Will YOUR TV soon start listening to everything you watch? Nielsen expands controversial pilot that allows it to show viewers personalized ads

Will YOUR TV soon start listening to everything you watch? Nielsen expands controversial pilot that allows it to show viewers personalized ads

Annie Palmer | The Daily Mail | Source URL

Nielsen could be spying on what you watch to deliver personalized ads during live TV.

The TV ratings and data company will study demographic information like consumers’ age and gender to determine which advertising spots would be most effective.

After looking at that information, Nielsen would insert targeted ads between live programming on smart televisions, replacing generic cable TV ads in the process.

Nielsen is also taking advantage of the automatic content recognition technology created by Gracenote, which it acquired in 2017. 

For now, the targeted ad trial will be limited to five U.S. markets, including New York, Los Angeles, San Francisco, Minneapolis and Tampa, as well as networks CBS and A+E

Content recognition technology involves using algorithms to analyze and identify when an advertisement might be playing on a certain television. 

When the algorithm detects that an advertisement is playing, it would replace the cable TV ad with one that’s been selected to fit the viewer’s specific demographic. 

Nielsen first announced that it would be running dynamic ad insertion pilots in May. 

At the time, it said the trial would be limited to CBS, which planned to run the ads during live national broadcasts. 

Now, Nielsen is adding A+E Networks to the dynamic ad insertion trial as well.

The firm has couched the technology as a way for advertisers to get the most out of their ad inventory, while marketers deliver more personalized ads and potentially generate a higher return on investment. 

It also claims it will result in a better experience for consumers while they watch TV. 

‘Nielsen recognizes the huge opportunity addressable TV presents for our clients,’ Kelly Abcarian, senior vice president of product leadership for Nielsen, said in a statement. 

‘Marketers will be able to better realize the value of their advertising inventory, achieve maximum return on their ad spend and viewers will see messages that are most relevant to them.’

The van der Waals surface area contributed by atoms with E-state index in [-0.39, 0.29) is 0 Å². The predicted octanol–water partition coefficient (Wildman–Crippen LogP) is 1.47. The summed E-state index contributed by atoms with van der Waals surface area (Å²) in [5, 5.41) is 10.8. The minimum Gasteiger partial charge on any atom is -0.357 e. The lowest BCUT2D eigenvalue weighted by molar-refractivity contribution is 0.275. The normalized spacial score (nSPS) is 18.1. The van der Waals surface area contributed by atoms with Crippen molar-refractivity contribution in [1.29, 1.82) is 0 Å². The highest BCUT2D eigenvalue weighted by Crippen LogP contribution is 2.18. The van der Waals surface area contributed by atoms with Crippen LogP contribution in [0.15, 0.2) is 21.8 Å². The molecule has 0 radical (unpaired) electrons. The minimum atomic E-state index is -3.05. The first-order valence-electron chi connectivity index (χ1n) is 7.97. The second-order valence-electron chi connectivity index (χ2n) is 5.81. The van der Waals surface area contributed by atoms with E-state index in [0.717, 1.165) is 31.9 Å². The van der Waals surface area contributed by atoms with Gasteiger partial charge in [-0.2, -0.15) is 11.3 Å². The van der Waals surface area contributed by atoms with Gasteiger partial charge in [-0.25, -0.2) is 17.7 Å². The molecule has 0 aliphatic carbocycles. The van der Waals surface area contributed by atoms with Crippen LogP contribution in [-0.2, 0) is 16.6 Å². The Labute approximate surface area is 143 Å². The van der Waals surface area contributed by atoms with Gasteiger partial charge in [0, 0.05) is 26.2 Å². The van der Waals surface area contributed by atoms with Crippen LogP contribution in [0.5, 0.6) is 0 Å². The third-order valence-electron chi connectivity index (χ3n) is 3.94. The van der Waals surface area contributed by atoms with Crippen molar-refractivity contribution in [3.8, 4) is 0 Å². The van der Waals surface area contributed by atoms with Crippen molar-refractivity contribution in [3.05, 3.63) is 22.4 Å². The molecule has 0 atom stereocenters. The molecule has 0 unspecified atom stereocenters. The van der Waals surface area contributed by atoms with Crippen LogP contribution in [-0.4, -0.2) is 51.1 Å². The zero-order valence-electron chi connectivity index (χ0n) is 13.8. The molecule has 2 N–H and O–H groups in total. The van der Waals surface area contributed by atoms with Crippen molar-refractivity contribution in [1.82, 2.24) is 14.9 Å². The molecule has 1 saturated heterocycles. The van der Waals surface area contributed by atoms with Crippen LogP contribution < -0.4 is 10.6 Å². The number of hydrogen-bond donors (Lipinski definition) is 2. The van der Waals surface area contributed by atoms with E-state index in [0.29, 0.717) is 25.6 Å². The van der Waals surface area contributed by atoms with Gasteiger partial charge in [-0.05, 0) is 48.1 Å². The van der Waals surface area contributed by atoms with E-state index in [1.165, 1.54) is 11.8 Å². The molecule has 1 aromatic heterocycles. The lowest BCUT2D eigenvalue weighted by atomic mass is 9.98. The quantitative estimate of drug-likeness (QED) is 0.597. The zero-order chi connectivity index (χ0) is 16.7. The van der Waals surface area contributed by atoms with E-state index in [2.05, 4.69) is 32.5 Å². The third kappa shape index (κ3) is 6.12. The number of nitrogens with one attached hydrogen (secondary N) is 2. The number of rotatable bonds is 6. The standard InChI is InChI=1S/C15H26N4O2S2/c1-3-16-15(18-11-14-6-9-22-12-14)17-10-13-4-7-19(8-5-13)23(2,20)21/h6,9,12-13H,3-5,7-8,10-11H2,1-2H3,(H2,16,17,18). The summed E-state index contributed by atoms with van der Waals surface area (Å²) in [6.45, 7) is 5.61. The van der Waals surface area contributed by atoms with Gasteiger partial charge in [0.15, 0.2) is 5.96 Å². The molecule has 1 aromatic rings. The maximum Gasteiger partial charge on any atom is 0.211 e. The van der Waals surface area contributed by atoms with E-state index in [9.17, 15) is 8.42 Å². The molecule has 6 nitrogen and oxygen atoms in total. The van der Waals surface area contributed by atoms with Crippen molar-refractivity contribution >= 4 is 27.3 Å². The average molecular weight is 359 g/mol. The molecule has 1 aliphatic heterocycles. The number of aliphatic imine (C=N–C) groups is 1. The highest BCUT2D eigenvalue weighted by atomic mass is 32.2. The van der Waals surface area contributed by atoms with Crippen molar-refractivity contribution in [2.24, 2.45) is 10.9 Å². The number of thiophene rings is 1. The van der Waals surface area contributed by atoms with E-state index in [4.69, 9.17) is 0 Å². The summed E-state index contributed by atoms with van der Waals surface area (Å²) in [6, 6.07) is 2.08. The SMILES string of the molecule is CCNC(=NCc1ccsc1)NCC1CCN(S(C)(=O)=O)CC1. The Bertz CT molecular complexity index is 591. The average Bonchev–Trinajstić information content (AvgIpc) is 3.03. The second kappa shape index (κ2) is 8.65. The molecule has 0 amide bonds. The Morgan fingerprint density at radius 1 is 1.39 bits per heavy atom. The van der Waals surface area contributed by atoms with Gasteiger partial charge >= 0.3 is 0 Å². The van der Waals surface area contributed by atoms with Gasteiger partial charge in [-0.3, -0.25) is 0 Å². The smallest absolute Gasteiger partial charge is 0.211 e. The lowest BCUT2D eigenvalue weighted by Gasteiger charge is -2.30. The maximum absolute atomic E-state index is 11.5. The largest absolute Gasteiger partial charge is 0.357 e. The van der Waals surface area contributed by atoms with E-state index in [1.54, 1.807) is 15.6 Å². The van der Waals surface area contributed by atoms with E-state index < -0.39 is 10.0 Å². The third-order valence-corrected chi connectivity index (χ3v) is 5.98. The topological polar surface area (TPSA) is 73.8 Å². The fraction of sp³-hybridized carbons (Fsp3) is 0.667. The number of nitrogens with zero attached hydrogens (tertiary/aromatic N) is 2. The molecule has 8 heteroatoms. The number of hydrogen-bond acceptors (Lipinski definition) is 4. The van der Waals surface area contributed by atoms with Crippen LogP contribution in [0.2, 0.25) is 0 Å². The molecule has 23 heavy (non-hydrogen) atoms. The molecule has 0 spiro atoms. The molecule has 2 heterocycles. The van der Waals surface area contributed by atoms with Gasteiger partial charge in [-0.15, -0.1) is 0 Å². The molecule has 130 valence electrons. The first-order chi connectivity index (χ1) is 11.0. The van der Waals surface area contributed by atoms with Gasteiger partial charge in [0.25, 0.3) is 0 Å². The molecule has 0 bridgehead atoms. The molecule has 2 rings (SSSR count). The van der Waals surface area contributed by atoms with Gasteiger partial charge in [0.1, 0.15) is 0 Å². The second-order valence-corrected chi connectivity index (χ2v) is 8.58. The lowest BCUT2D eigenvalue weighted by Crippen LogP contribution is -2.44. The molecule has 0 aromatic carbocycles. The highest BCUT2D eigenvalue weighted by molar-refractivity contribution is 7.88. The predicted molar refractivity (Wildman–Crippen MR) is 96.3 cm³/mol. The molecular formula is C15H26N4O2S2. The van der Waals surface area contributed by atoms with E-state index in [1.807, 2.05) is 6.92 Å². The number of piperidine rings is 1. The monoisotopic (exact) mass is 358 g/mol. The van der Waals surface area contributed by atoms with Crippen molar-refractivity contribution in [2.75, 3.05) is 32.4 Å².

It’s not the first time smart television makers have been found to spy on consumers. 

Many smart TV sets have apps and other technology installed in them that can track what shows people are watching, how long they’re watching ads for and whether or not that lead to them purchasing something.

U.S. lawmakers have increasingly pushed back on these practices, however, as they argue that consumers don’t necessarily want their TV watching habits to be fair game for advertisers.  


An analysis from Consumer Reports has described the amount of data smart TV manufacturers – and companies that work with them – can access about you and your family.

One of the television makers evaluated in the report, Vizio, has already been in trouble because of this trend.

In 2017 the company was sued by both state and federal regulators because it had not asked for users’ permission before gathering their data.

Vizio had to shell out $1.5million (£1.1 million) to settle a case brought against it by the Federal Trade Commission.

Additionally, it paid $700,000 (£530,000) to settle with the state of New Jersey.

The Federal Trade Commission has been clear about the fact that companies have to ask you before accessing your data.

Five television manufacturers were evaluated in the new Consumer Reports study: Vizio, TCL, Sony, LG and Samsung.

The report said that all of the companies were following this Federal Trade Commission rule.

‘Every smart TV we evaluated asked for permission to collect viewing data and other kinds of information,’ the report said.

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